Since his electrifying showing in Damien Chazelle’s monumentally good Whiplash, Miles Teller has struggled to find a follow up worthy of his talents. Stuck in awful franchise fodder like Insurgent and Fantastic Four, recapturing that Whiplash fire has been an elusive goal. Luckily for Teller, Bleed for This, though not itself a fantastic film, is a step in the right direction, with its hero, Vinny Pazienza (Teller), possessing just as much masochistic drive and determination as jazz drummer Andrew Nyman. It’s not quite as stirring a performance, but Teller is still the undisputed highlight of this decent, though cliché-mired, boxing film.
Boxing is undoubtedly the most cinematic sport going, but the upshot of this is that, by 2016, its popularity means there’s very little originality left in the genre. Bleed for This ticks all the requisite boxes of violent sports dramas – there are montages, a masochistic redemption for an arrogant man, Italian family gatherings watching the fights on TV, and no roles for women outside of mothers and strippers. Clichéd to its core, Bleed for This is aided by its true story backing, with the various comebacks of Vinny Pazienza providing a solid structure of breathless highs and crushing lows.
Vinny can take a lot of punishment, but it’s not a style that wins him many bouts, and by the time we meet him he’s losing his third fight in a row. At a dead end, he’s all but dropped by his agents, and put out to pasture alongside his dad and manager Angelo (Ciaran Hinds) with new trainer Kevin Rooney (Aaron Eckhart). Once the trainer for Mike Tyson, Kevin’s alcoholism and exhaustion haven’t stopped him from having inspired ideas, and once he ups Vinny’s weight class and changes his training regimen, Vinny ends up a world champion and a hero to his home state, Rhode Island.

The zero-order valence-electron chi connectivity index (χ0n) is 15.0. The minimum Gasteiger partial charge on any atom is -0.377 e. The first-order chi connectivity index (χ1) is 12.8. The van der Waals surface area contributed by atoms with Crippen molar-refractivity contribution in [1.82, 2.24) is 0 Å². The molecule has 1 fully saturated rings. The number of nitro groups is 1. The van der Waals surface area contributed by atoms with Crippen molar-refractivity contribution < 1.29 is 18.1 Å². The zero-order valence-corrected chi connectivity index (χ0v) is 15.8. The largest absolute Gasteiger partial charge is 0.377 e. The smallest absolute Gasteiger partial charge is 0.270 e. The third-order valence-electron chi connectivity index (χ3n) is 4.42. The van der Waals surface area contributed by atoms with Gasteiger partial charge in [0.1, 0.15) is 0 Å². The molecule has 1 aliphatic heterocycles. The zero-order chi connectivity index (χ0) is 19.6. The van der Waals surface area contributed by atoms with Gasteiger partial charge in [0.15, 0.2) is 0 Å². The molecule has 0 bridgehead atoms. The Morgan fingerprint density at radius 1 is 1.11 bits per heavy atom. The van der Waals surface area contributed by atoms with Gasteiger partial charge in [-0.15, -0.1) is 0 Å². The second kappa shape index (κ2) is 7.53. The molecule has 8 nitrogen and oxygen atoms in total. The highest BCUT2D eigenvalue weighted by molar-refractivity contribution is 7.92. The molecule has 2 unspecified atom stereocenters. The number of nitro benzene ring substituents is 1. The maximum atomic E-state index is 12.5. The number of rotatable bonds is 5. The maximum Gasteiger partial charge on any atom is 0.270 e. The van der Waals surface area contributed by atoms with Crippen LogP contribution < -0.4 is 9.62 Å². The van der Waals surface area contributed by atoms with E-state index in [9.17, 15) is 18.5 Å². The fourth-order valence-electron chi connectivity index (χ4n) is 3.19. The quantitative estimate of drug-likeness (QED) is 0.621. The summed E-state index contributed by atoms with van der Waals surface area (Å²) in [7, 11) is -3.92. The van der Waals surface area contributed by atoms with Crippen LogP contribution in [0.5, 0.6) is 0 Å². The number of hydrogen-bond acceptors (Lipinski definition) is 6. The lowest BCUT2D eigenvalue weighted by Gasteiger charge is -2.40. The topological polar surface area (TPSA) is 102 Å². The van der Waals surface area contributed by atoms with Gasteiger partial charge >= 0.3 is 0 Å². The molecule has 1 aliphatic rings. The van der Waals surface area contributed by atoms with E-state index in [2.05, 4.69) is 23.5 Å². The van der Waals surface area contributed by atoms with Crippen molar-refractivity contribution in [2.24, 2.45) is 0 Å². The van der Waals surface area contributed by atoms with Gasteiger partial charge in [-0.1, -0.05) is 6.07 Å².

It’s after this fight that Bleed for This begins to find a slightly more original identity. Involved in a devastating, and very tastefully staged by director Ben Younger, car accident, Vinny fractures his neck. Determined to get back into the ring despite the fact that any further damage, no matter how slight, could completely paralyse or even kill him, Vinny pushes himself through unimaginable pain to get back to fighting fitness. Wearing a metal neck brace, known as a halo, he can initially barely sit up, but with ridiculous perseverance and help from Kevin, he starts to come back stronger than ever.
Vinny and Kevin’s burgeoning friendship during this recovery period bring out solid performances from both leads, and the film is at its best during the early stages of the post-injury training. Having to keep it hidden from Vinny’s family, they’re like two little boys with a secret, giggling about it over dinner after lifting weights and making silly videos in the basement. It’s genuine levity the likes of which are rare in boxing movies, generally a self-serious bunch, and it’s disheartening whenever it’s replaced by the more standard conflicts, though Teller and Eckhart are more than capable of selling both aspects.
Ciaran Hinds is a little shakier as the head of the supporting cast, his supposedly Italian accent slipping into Irish in any emotional moment, but he still makes a good fist of rather generic dialogue. Younger’s script contains few surprises, but manages to ratchet up the stakes to the point where Vinny’s inevitable comeback showdown (with Roberto Duran, whose own biopic, Hands of Stone, released earlier this year) gets the heart racing despite any predictability. Proving that the staples of the boxing movie remain bluntly effective and putting Miles Teller back into the conversation, Bleed for This just about overcomes its inherent limitations to make for a worthwhile take on a remarkable true story.